A Facebook post of a Singaporean-style restaurant in Beijing has gone viral not for its food, but because of the hilarious translations of the dishes on their menu
Arthur Pang, a Malaysian working as a project manager in Beijing, shared the post recently after having dinner alone at a place called Borderless that claims to serve Singaporean and Southeast Asian food.
The 48-year-old, who hails from Kota Kinabalu, said he used to work in Singapore for nine years prior to his job in China so he was craving for some Singaporean and Southeast Asian food one night.
He told SAYS that his friend recommended Borderless to Arthur, so he decided to give it a try. The first thing that captured his attention was the waitresses in Singapore Airlines (SIA) uniform.
Well, sort of.
Amused by the knock-off SIA sarong kebaya attire, he asked for a menu.
Some of the dishes had simple spelling mistakes, but at least the food looks decent
There were a few names that were worse than spelling errors
This dish, for example, is definitely not tauhu goreng (fried tofu). Funnily enough, the word 'taufu' — which means bean curd — is derived from Cantonese, a dialect of the Chinese language.
Fried rice somehow became fried bee hoon. Could this one just have been a horrible case of misprint?
Then there's "Scalded Romaine Lettuce" (stir-fried yau mak), a favourite side dish in Malaysia and Singapore that has seemingly been reduced to a bowl of raw broccoli and ice cubes.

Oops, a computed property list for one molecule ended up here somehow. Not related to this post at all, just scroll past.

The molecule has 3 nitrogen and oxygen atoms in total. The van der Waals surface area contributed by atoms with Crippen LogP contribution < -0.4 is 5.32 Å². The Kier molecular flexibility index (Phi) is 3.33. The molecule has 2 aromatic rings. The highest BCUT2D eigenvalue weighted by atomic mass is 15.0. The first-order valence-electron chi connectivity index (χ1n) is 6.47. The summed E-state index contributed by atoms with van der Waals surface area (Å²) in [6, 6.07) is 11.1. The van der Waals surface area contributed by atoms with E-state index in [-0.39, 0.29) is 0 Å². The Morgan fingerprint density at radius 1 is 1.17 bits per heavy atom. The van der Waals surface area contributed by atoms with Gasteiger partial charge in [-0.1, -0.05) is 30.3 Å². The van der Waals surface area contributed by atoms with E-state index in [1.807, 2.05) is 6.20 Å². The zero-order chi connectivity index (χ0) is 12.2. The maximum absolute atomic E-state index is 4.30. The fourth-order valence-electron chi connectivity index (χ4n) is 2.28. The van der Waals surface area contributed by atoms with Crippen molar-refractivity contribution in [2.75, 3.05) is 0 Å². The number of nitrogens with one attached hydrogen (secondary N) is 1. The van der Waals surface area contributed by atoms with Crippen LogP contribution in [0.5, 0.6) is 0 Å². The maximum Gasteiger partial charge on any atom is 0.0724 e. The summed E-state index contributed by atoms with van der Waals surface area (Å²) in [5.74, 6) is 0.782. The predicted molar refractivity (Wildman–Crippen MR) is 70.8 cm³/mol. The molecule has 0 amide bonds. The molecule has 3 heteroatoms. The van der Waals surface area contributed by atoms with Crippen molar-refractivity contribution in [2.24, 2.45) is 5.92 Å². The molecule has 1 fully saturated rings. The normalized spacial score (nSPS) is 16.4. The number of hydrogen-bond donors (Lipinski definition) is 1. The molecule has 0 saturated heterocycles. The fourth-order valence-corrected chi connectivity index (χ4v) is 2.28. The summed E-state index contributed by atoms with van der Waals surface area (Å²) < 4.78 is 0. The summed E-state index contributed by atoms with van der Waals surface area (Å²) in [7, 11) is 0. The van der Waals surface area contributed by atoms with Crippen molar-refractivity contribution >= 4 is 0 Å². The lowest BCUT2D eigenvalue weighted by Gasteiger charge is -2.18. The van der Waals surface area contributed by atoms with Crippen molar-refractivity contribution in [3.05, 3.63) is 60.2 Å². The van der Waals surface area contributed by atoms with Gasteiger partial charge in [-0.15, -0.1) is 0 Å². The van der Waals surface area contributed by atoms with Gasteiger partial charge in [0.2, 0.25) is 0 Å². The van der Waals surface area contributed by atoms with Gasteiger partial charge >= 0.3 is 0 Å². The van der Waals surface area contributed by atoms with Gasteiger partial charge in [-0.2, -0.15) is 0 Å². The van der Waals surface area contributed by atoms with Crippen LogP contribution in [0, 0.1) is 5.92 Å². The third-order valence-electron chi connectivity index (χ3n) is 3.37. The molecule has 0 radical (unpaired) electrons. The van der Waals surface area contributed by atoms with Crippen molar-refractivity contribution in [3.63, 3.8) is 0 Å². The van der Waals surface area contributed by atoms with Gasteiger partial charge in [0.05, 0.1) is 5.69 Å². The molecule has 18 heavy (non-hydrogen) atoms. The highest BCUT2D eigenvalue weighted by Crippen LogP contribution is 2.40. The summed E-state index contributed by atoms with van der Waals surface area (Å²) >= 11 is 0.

And then there were ones that were so bizarre that left many netizens baffled
Take this fried tofu dish, for instance. We'd be afraid to order something with "Malay meat"!
On top of that were literal translations gone wrong
The error just makes the name of this dish like its ingredients list!
And for this one, instead of pratha or roti canai, they called it by how it's prepared: "Lion City throw bread".
As for the next one, we're guessing it's named by how you eat the dish?
Arthur ended up ordering two dishes, which he said were "not bad, edible but not authentic"
He tried the chicken rendang and a plate of pineapple fried rice, a.k.a. "Singaporean fried Bee Hoon".
They also offer bak kut teh and Hainanese chicken rice, Arthur told this SAYS writer. You can also order teh tarik there, but he didn't order them this time.
He added that he has been stuck in Beijing since February 2020.
"I haven't been back to Malaysia for over two years now, haven't seen my family," he said.
When asked when Arthur will be returning to Malaysia, he said that unfortunately, he can't come back because of China's strict entry rules. Returning to China would mean more than 21 days of hotel quarantine.
"So I have to make do with the Malaysian and Singaporean restaurants in Beijing for the time being."
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